No Knead Sourdough (in terracotta molds)

The Egyptians were known to bake their breads into all kinds of shapes, from triangles to the more elaborate.     We’re gonna keep it simple today, and use a clean Terracotta flower pot to bake bread.

Did I mention today’s recipe is no knead?  No, you don’t need to knead if you have a lot of time to spare. 24 hours in fact. This bread “rises” for a whole day, developing gluten content and a great, sour flavor in a heavily fermented dough.

With a recipe like this, you can understand why the rise of fermented bread goes hand in hand with large scale breweries.  To make this loaf, you’re basically making a beer mash, and then baking it instead of brewing it.  Beer and bread go hand and hand, and nobody knew that better than the Ancient Egyptians.

Thanks to Kathy Caufman’s “Cooking in Ancient Civilizations” for the terracotta method and the idea of using wheat and semolina flour to make a coarse, kind of imitation ancient flour.

20180413_094344.jpg

NO KNEAD SOURDOUGH

(makes 2 small loaves)

350g whole wheat flour
150g semolina flour
350ml warm water
1 tbsp salt
1/4 cup sourdough starter or 1/2 teaspoon dry yeast
4 tbsp lard
2 6″ diameter Terracotta pots

Combine the water and sourdough starter (or yeast) in a large bowl. Let activate for 5 minutes, then add the salt and flours, stirring together with a wooden spoon.  You should form a very wet dough.  If it has a lot of structure, add a little more water. If you can handle it with your hand, add a little more water.

Give the dough a sort of spoon kneading for half a minute, then cover with plastic and wait for 15 minutes.  Knead with the spoon again, recover, and repeat the process after 15 more minutes.

Now cover, and leave at room temperature for 18-24 hours! Yes, that long. We want a lot of proofing and a lot of flavor.

20180420_101015.jpg

Look at all those sexy bubbles.

The next day, prepare the pots. Rub the insides with a thin coating of lard.  Place in the oven, preheat it to 300F, then turn the oven off once its up to temp and let the pots cool to room temperature. This will give us a sort of ancient non stick coating.

When you’re almost ready to bake, turn out the proofed dough onto a surface coated lightly in semolina and divide in two.  Lightly shape each into a ball and cover loosely with plastic.  Let proof for one more hour.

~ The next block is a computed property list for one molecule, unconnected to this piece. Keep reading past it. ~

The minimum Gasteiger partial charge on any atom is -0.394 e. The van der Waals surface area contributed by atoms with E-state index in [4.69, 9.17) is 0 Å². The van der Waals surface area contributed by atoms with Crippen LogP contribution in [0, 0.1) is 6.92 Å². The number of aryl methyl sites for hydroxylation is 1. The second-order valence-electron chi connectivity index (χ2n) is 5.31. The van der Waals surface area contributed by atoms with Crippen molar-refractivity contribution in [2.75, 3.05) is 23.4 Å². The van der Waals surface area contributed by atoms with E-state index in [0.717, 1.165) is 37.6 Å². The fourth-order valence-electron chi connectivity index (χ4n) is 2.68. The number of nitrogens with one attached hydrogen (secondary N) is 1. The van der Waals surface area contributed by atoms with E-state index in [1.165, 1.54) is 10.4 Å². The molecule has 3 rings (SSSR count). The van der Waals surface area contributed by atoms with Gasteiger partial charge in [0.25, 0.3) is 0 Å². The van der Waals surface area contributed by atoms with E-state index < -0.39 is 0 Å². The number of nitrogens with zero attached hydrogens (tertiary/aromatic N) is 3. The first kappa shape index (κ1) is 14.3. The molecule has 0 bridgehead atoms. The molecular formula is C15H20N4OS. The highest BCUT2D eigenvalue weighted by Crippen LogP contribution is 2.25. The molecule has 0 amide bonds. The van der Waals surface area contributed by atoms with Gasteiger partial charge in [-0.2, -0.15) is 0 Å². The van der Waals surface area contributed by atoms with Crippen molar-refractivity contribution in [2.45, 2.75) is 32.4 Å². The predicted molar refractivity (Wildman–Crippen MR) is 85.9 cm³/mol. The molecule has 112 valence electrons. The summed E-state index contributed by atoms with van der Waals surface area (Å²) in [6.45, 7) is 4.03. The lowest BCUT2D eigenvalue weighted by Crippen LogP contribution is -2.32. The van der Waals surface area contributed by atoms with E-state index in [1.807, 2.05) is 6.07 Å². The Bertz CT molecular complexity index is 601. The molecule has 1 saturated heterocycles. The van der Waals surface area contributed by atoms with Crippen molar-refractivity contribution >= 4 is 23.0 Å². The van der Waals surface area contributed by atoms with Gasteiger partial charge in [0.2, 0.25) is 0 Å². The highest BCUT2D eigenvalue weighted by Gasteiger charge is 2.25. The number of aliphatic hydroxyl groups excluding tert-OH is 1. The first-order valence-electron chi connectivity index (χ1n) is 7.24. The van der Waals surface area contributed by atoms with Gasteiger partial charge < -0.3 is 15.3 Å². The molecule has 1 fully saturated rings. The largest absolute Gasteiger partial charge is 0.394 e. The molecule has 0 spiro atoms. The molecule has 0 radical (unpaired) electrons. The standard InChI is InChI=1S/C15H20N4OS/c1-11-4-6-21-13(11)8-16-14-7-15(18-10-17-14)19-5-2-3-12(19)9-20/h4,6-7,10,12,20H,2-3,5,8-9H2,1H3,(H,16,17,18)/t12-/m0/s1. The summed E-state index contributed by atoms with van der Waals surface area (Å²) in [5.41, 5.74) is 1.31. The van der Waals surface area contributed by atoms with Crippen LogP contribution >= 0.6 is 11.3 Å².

Meanwhile, preheat the oven to 450F, with the terracotta pots on a baking sheet inside.  When the loaves have proofed for their hour and the oven and pots are blazing hot.  Using oven mits or dry kitchen towels, carefully drop the bread onto the baking sheet and invert the pots over them.  If the loaves are too large to fit, fold them underneath themselves a bit to compress the circumference.

Bake for 15 minutes, then turn off the oven but do not open the door. Let the bread cook in the cooling oven another 30 minutes, then take it out and let cool inside the mold.

When everything is cooled off, the mold should lift right up, and you should have a nicely rounded sourdough loaf full of proofing holes, the mark of flavor.  If any of your crust didn’t make it under the pot like in the picture below, simply break it off, nice and easy.

HOF Episode 6: Lands of the Nile (Egypt)

Egypt needs no introduction.  But here’s one anyway! The ancient people along the Nile built a civilization out of grain like Mesopotamia, but diverged on their own unique path, transforming their food surplus into the greatest monuments the world has ever seen.  An overview of Ancient Egyptian history in its entirety, through the lens of food and cooking.

Music by Michael Levy of Ancient Lyre. His original composition “Awe of the Aten” and the whole album The Ancient Egyptian Harp and much more are available from all major digital music stores and streaming sites.

AVAILABLE ON ITUNES.
Please leave a review to help spread the word!

Continue reading “HOF Episode 6: Lands of the Nile (Egypt)”

Sumerian Beer

Our first real recipe from history. . . why not for a beverage?

The discovery of beer goes far back into Neolithic times. It’s reasonable to assume that the first beers were made by accident, when porridge or mash from grain malted for other purposes was left too long for whatever reason, and fermented.

Thus by the 2000sBC and the rise of  Mesopotamian civilization, people were already proficient brewers.  Sumerian texts mention eight barley beers, eight emmer beers and three mixed beers (one of which we’ll be making today) This special beverage was made from the same grains which the Sumerians were well aware how important it was to their civilization. As such, brewing was sacred, serious business.


Sumerians drinking beer through giant straws, via biblicalarchaeology.org

The Hymn to the goddess of brewing Ninkasi, from around 1800BC at the peak of Sumerian culture, not only shows the peoples’ reverence and awe at this fermented beverage, but also contains a recipe for how to make the stuff! Modern brewers have taken the instructions and recreated this ancient recipe for barley and wheat beer, which Cathy K. Kaufman handily publishes in her great book Cooking in Ancient Civilizations.

The basic method is to malt some wheat berries, then soak them with water, yeast, date-syrup, and a par cooked, fermented loaf of barley dough.  The whole process takes about a week and yields a mild, pale brew that’s only 2% alcohol and doesn’t quite taste like what you’re used to in modern beers.

But it’s not unpleasant!  And it does the job. I would compare the flavor more to cider than to beer. Barley cider if you will, but this is a close approximation of the kind of draught which helped build a civilization. Continue reading “Sumerian Beer”